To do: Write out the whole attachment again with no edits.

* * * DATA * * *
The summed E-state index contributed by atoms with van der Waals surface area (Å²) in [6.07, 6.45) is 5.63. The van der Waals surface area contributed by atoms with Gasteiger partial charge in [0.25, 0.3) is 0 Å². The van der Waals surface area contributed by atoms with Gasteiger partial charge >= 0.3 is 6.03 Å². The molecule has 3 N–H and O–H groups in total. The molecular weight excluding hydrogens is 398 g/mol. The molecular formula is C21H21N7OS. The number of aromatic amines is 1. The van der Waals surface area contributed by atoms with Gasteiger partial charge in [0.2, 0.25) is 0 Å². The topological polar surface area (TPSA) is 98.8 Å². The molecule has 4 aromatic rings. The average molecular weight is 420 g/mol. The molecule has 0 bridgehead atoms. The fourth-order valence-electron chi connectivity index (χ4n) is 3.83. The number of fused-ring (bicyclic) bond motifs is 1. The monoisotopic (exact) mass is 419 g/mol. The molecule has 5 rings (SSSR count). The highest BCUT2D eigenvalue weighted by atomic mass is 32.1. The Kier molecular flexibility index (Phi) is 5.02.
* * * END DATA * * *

The summed E-state index contributed by atoms with van der Waals surface area (Å²) in [6.07, 6.45) is 5.63. The van der Waals surface area contributed by atoms with Gasteiger partial charge in [0.25, 0.3) is 0 Å². The van der Waals surface area contributed by atoms with Gasteiger partial charge >= 0.3 is 6.03 Å². The molecule has 3 N–H and O–H groups in total. The molecular weight excluding hydrogens is 398 g/mol. The molecular formula is C21H21N7OS. The number of aromatic amines is 1. The van der Waals surface area contributed by atoms with Gasteiger partial charge in [0.2, 0.25) is 0 Å². The topological polar surface area (TPSA) is 98.8 Å². The molecule has 4 aromatic rings. The average molecular weight is 420 g/mol. The molecule has 0 bridgehead atoms. The fourth-order valence-electron chi connectivity index (χ4n) is 3.83. The number of fused-ring (bicyclic) bond motifs is 1. The monoisotopic (exact) mass is 419 g/mol. The molecule has 5 rings (SSSR count). The highest BCUT2D eigenvalue weighted by atomic mass is 32.1. The Kier molecular flexibility index (Phi) is 5.02.